Shane Sutton: Ex-British Cycling coach will not return to medical tribunal after storming out


Dr Richard Freeman denies ordering testosterone with the knowledge it would be used to enhance athletic performance

Ex-British Cycling technical director and Team Sky head coach Shane Sutton will not return to give evidence at Dr Richard Freeman’s medical tribunal after storming out on Tuesday.

A livid Sutton left the hearing in Manchester after repeatedly denying claims by Dr Freeman’s lawyer that he is “a liar, a doper and a bully”.

Dr Freeman alleges the testosterone he ordered to British Cycling headquarters in 2011 was on behalf of Sutton.

The Australian denies it was for him.

Sutton is not compelled to give evidence and was appearing voluntarily as a witness for the General Medical Council at the hearing, which is to determine Dr Freeman’s fitness to practise medicine.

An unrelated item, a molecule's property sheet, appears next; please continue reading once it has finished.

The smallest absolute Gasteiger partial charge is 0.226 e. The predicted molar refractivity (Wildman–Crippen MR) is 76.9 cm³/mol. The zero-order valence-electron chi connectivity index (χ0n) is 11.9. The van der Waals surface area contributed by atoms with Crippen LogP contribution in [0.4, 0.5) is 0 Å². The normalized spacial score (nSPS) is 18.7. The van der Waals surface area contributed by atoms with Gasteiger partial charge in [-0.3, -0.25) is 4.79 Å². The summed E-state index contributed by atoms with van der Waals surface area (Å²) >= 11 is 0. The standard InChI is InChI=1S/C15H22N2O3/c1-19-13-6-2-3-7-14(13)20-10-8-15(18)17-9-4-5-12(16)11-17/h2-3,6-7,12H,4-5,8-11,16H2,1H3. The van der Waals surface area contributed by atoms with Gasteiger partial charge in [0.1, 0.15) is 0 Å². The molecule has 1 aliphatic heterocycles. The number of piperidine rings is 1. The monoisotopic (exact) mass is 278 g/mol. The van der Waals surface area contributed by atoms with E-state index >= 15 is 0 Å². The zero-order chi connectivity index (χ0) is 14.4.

After Sutton refused to return on Tuesday following a staggering outburst, GMC lawyer Simon Jackson QC said Sutton was told it was important to complete his evidence and he would reflect with family overnight.

Sutton informed the independent Medical Practitioners Tribunal Service (MPTS) on Wednesday he would not return on Thursday after a scheduled break in the hearing.

The MPTS said the GMC will now call former British Cycling head of medicine Dr Steve Peters on Thursday who will also be cross-examined by Dr Freeman’s lawyer, Mary O’Rourke QC.

Dr Freeman is facing an allegation he ordered 30 Testogel sachets to the National Cycling Centre in May 2011 knowing or believing it was intended for an athlete to enhance performance, which he denies.

The testosterone delivery was brought to Dr Peters after former physio Phil Burt, who is due to give evidence on Friday, discovered it.

Dr Peters has claimed Dr Freeman contacted supplier Fit4Sport the day the order arrived to confirm it was sent in error, and Dr Peters said he then asked Freeman to return it.

Dr Peters said he was satisfied after being shown an email from the supplier “confirming” that the Testogel had been returned and destroyed, which Dr Freeman now admits was false.


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